Otherwise, you can seek clinical experience on your own. While it’s not required, it will certainly give you an edge in launching your career and succeeding in the workplace.

How Long Does It Take to Become a Radiology Technician?

Depending on the path you choose to get into radiography, it takes about two years to get certified and land a job as a radiology technician.

Earning an associate degree in radiography or radiologic technology is a path that’s relatively fast and prepares you for a successful career. Most associate degree programs require 21-24 months to complete, and then you’ll need to take certification and/or licensing exams before applying for jobs.

If you don’t have the time or money to pursue a degree, another option is to graduate from high school (or earn a GED), then complete a certificate or diploma program in the field. These programs generally take 14 months to complete, but some offer an accelerated pathway. However, some employers strongly prefer an associate degree. 

Becoming a radiology tech does require a time commitment, but it’s only half the time (or even less) than you need to earn a bachelor’s degree. And as you’ll see in the section below, radiology technicians earn more money than many of their counterparts with bachelor’s degrees. If radiology tech sounds like a fit for you, investing two years in preparing for a high-earning, stable career you’ll love is certainly worthwhile.

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Career Outlook

If you’re thinking about pursuing a future in radiography, you probably want to know about the career outlook for radiology technicians.

How much money will you earn? Is it a stable, in-demand job? In this section, we’ll answer these questions–and more–to help you decide whether becoming a radiology technician is the path for you.

Demand for Radiology Technicians

People will always need healthcare, so it’s one of the most stable (and growing) industries to work in. Due to the growing size of the older population and the importance of technology in diagnosing injuries and disease, the Bureau of Labor Statistics (BLS) projects that employment in healthcare occupations will grow 13% over the next 10 years.

For radiology technicians specifically, BLS estimates that employment will grow about 6% from 2021 to 2031, with 16,000 job openings in the field annually. And because it’s a specialized career, you won’t have to compete for jobs with everyone who’s interested in applying–only people with the necessary certification and qualifications.

So, if you’re looking for an in-demand job with continued stability and growth, becoming a radiology technician is a promising career.

How Much Do Radiology Technicians Make?

According to BLS, radiology technicians earn a median annual wage of $61,370. But your earnings will vary widely based on where you work, how much experience you have, and other factors. The lowest 10% of radiology techs earned about $46,850 in 2021, while the top 10% earned over $94,880.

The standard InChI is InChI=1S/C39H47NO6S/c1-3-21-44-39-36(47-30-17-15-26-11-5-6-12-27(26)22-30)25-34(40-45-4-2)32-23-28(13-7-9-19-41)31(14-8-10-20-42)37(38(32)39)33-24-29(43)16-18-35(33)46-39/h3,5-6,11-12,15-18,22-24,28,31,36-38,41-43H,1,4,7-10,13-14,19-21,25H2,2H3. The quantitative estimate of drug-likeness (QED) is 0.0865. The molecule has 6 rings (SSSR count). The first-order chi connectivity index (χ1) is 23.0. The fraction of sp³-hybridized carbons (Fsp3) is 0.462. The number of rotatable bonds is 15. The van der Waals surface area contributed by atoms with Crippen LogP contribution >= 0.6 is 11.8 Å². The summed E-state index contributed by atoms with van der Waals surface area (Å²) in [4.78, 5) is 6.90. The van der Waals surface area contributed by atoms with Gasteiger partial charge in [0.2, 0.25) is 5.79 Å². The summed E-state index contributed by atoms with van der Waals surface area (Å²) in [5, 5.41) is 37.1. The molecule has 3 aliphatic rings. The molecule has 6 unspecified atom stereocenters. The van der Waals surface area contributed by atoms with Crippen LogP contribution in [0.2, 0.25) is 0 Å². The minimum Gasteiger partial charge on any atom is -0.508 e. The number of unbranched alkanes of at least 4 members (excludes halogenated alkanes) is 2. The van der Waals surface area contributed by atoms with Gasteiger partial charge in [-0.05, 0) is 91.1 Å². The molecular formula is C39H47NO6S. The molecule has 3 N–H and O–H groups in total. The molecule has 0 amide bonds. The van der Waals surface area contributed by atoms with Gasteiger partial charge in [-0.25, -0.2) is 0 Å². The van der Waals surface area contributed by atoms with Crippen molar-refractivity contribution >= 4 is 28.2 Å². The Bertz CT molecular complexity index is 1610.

Radiology techs working in outpatient care centers were the highest earners, making a median annual wage of $101,020. Radiology techs in medical and diagnostic laboratories, physician’s offices, and hospitals all earned a median annual wage around $77,000.

States with the highest employment level of radiology techs are California, Texas, New York, Florida, and Pennsylvania. Here’s a quick breakdown of average earnings in each of these states:

State  Hourly Mean Wage Annual Mean Wage
California $45.75 $95,170
Texas $30.20 $62,810
New York $37.09 $77,140
Florida $28.64 $59,570
Pennsylvania $29.04 $60,390

Regardless of the variation in pay for radiology technicians, it’s clear that it’s a career that allows you to earn a stable living. From lowest to highest reported salaries, you’ll earn $46,850-$101,020 annually. And your salary will continue to increase as you gain experience, all while working in a stable and rewarding field.


On top of base pay, radiology technicians typically enjoy additional employment benefits like:

  • Health, dental, and vision insurance
  • Life insurance
  • Paid time off and personal leave
  • Paid family leave
  • Retirement savings plans
  • Academic assistance and reimbursements for tuition and student loans
  • Home, auto, and pet insurance
  • Adoption assistance
  • Short-term and long-term disability coverage
  • Scholarships for dependent children
  • Moving assistance

Of course, not all these benefits are guaranteed at every radiology technician job. But these are some of the benefits you might receive, and you can look for positions that offer most of the benefits on this list (or at least the ones that matter the most to you).

Pros and Cons

It’s important to weigh the pros and cons for any career path you’re considering. Here are some pros and cons aspiring radiology technicians need to know:


  • Shorter career path than earning a four-year degree
  • Rewarding and fulfilling career